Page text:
Tuesday, 2 February 2016

What is Good Design?

Good design, according to Dieter Rams can be achieved by following his "10 Principles of Good Design" which cover many different aspects of design, ranging from aesthetics to sustainability.

Personally I believe 'good design' must be original; this was noted in Rams' 10 Principles as innovative design. Good design may challenge existing ideas but not always oppose them, and if not in opposition to existing ideas, then good design should develop upon these ideas and push them further.

Figure 1. Bags with non functioning zips and pockets
To be 'good', design must be necessary. "Good Design Is as Little Design as Possible." as well as "Good Design Makes a Product Useful" are two of Rams' principles of Good Design which I think are incredibly important to be considered by designers and consumers alike. To demonstrate my point, I can use the opposite of good design: bad design. To me, bad design is something that has not been carefully considered, if the consumers' needs are not thought of by the designer then there is no way a product or system can function well, thus the design will be useless. At the same time, something that is badly designed would be something that is complex, with many different elements that are not cohesive or complimentary to the object and do not function neither alone or together. An example of excessive aspects of a product can include fake pockets and fake zips that are non-functioning [Figure 1]. Excessive aspects of a product can not only over complicate things and sacrifice the functionality of the product, but can also be detrimental to the environment. More materials mean more manufacture is required, usually meaning more fuel is used and thus a greater impact on the environment. As well as more manufacture, this also means that there is more potential for waste and by-products which lead to pollution and environmental damage.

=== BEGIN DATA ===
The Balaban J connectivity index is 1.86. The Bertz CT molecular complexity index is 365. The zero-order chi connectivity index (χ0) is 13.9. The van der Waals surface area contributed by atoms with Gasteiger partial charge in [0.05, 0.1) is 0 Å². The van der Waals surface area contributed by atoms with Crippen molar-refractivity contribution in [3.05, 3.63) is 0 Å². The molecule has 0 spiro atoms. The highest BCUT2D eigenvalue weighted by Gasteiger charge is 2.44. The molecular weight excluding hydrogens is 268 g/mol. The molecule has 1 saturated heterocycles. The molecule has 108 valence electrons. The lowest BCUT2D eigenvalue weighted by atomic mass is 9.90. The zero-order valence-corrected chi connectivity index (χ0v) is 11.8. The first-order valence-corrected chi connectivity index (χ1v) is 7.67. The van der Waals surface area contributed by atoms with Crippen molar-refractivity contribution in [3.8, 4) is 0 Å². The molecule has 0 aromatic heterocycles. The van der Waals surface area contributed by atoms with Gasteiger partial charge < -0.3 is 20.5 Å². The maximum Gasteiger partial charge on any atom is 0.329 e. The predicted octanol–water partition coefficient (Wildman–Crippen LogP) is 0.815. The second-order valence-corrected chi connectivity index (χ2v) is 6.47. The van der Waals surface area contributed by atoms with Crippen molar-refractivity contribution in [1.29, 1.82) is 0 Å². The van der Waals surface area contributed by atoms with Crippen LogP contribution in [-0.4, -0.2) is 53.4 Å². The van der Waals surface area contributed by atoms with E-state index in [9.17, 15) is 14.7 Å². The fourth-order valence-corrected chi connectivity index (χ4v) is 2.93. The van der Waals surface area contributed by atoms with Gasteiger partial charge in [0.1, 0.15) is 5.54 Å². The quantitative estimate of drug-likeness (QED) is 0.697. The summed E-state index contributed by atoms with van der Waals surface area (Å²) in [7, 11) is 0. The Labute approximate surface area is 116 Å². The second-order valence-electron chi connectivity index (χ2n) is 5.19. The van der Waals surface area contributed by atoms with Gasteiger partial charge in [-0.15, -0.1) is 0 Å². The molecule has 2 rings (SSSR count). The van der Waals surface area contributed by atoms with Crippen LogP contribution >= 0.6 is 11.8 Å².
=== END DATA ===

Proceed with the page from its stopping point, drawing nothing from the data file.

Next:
This leads on to the idea of dematerialisation; the total or partial reduction of materials without sacrificing the quality of the product or the way it works. An example of a dematerialised product is the Terra Chair [figure. 2], utilising entirely compostable materials, essentially resulting in a chair that has used almost no materials, working with just form and reshaping the natural environment. Good design should include dematerialisation wherever possible; some of the best design is less tangible, for instance, designing for behaviour change or the way a consumer interacts with a product rather than focusing in on the physical products or objects themselves. A recent example of designed behaviour change is the 5p plastic bag tax, a simple yet incredibly effective method to challenge and change the everyday actions of society.
Figure 2. The Terra Chair

According to Rams, design must be "understandable" to be good. I agree with this to an extent as I think the best design is design that is accessible to all and not elitist or discriminative, but at the same time I believe design should push boundaries and ask questions as well as answer them.

The idea of what is good design and what is not, is so subjective that I see good design as something that it is not so easily categorised by a set of principles as design comes in so many different forms and is present in every practice. I also believe there are other possible “principles” that are neglected by Rams, such as good design is timeless, multifunctional and not wasteful.